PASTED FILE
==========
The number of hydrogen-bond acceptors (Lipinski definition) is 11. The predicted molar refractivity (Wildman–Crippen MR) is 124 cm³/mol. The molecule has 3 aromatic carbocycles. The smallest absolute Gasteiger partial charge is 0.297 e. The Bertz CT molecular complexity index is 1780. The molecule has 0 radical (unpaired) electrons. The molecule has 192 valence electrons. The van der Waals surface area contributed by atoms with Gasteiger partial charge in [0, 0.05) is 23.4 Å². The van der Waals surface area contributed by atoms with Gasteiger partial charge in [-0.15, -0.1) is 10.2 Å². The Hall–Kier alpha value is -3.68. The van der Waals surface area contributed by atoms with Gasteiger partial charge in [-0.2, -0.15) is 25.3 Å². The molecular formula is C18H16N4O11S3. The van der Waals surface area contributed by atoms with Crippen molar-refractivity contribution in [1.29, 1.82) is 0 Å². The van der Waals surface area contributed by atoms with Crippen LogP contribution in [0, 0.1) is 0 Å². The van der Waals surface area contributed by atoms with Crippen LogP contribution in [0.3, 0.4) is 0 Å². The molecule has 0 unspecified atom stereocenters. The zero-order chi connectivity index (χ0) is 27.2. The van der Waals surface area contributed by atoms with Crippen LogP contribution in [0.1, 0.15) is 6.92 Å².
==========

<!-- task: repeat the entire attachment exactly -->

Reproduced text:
The number of hydrogen-bond acceptors (Lipinski definition) is 11. The predicted molar refractivity (Wildman–Crippen MR) is 124 cm³/mol. The molecule has 3 aromatic carbocycles. The smallest absolute Gasteiger partial charge is 0.297 e. The Bertz CT molecular complexity index is 1780. The molecule has 0 radical (unpaired) electrons. The molecule has 192 valence electrons. The van der Waals surface area contributed by atoms with Gasteiger partial charge in [0, 0.05) is 23.4 Å². The van der Waals surface area contributed by atoms with Gasteiger partial charge in [-0.15, -0.1) is 10.2 Å². The Hall–Kier alpha value is -3.68. The van der Waals surface area contributed by atoms with Gasteiger partial charge in [-0.2, -0.15) is 25.3 Å². The molecular formula is C18H16N4O11S3. The van der Waals surface area contributed by atoms with Crippen molar-refractivity contribution in [1.29, 1.82) is 0 Å². The van der Waals surface area contributed by atoms with Crippen LogP contribution in [0, 0.1) is 0 Å². The van der Waals surface area contributed by atoms with Crippen LogP contribution in [0.3, 0.4) is 0 Å². The molecule has 0 unspecified atom stereocenters. The zero-order chi connectivity index (χ0) is 27.2. The van der Waals surface area contributed by atoms with Crippen LogP contribution in [0.1, 0.15) is 6.92 Å².